There was also this question on the same episode from Jocko, who.

Was responding to our conversation about whether or not home heating and cooling and storing of the heat or storing of the cooler temperature like a battery was something that you could potentially use Jocko jumped in to share on the super cooling Of your house. I’ve been doing it for years.

Here in central California, we have a hundred plus degree days at the high and 50 degrees nights and low humidity. I use a filtered fan blowing into the house to cool the interior down to the sixties. Depending on the daily high most days, the heat pump starts in mid-afternoon. I’m able to stop the AC around 8:00 PM saving the battery, and not buying anything from the evil pg and e.

So, he’s fighting the good fight against his power supply company. The National Weather Service publishes a daily chart giving a temperature plot for your area. So, that is, you know, as far as, like, figuring out if you could do this, his comment of the National Weather Service is a great resource to be able to go and say, like, well, if this is my goal.

Is it even possible? Because if you live in an area where your daily highs, like here in New York City, our daily highs recently have been in the nineties, mid nineties, and our nightly lows are in the mid seventies. So you’re not really going to get to a comfort zone with a range that limited and actually that high.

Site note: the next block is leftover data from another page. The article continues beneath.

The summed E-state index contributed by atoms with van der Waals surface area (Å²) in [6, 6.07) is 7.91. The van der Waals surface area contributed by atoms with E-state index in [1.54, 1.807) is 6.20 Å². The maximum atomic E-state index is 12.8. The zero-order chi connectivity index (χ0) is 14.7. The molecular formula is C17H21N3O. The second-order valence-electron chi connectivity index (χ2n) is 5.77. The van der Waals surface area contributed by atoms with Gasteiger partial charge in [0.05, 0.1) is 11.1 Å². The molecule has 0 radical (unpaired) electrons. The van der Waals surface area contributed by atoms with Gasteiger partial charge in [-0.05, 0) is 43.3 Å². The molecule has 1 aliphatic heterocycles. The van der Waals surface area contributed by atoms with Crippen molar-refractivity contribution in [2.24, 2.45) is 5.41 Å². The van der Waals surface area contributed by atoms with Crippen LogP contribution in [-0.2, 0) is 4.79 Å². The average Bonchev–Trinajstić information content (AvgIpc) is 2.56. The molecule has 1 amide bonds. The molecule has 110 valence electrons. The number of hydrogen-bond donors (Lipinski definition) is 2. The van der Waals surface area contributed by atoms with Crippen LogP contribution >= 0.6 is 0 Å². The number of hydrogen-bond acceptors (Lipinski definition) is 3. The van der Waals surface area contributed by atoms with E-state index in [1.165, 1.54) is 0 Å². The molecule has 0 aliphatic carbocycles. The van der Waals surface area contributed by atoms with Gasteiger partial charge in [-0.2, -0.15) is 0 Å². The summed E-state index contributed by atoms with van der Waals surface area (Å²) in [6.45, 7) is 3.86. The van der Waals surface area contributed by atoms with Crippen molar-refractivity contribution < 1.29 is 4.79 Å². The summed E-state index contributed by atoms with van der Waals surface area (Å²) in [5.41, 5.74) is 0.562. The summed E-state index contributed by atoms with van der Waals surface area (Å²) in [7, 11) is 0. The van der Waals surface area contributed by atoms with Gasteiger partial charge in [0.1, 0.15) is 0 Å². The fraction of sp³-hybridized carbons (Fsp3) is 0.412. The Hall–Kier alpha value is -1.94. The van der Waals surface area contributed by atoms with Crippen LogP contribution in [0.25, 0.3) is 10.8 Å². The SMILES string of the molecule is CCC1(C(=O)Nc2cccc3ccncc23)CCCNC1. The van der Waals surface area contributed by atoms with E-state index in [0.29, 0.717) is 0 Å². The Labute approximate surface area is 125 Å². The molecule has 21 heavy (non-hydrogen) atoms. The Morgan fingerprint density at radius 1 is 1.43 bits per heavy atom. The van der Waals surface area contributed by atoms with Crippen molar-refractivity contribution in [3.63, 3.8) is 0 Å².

I was gonna say for our international listeners, it would probably be what is that in the 20s Celsius range at the low end and what up in the 30s at the high end is probably what you’re talking about. Yeah,

there were also comments continuing to come in around robot assisted surgery. This is from episode 178, and Richard Carpenter shared this little anecdote.

My knee replacement surgery falls right into what you were talking about in this episode. The doctor and the robot defined what was going to happen. Then during the surgery, the robot watches the doctor to make sure he does not deviate from the plan unless he manually overrides the robot. I was actually awake during the surgery.

With just an epidural injection, so no anesthesia backlash. And I walked out of the hospital into my car for the ride home. It was interesting. There was a sheet in the way, so I could not see what they were doing, but they had a monitor with a graphic representation of what they were doing to each bone as they worked.

They let me pick the music they were piping into the operating room to cover the noises that were going on during the surgery, the operation took one and a half hours, I was actually in recovery longer than in the surgery. Pretty amazing. Pretty amazing stuff.

I’m sorry. The first place my head went during that, which was they let me pick the music.

It’s like, what if you pick like nine inch nails, head like a hole. That’s just like blaring out of the speakers as that’s going on. But that’s really cool that they were showing a graphical representation as to what was going on instead of like a live bloody video feed of what’s actually happening.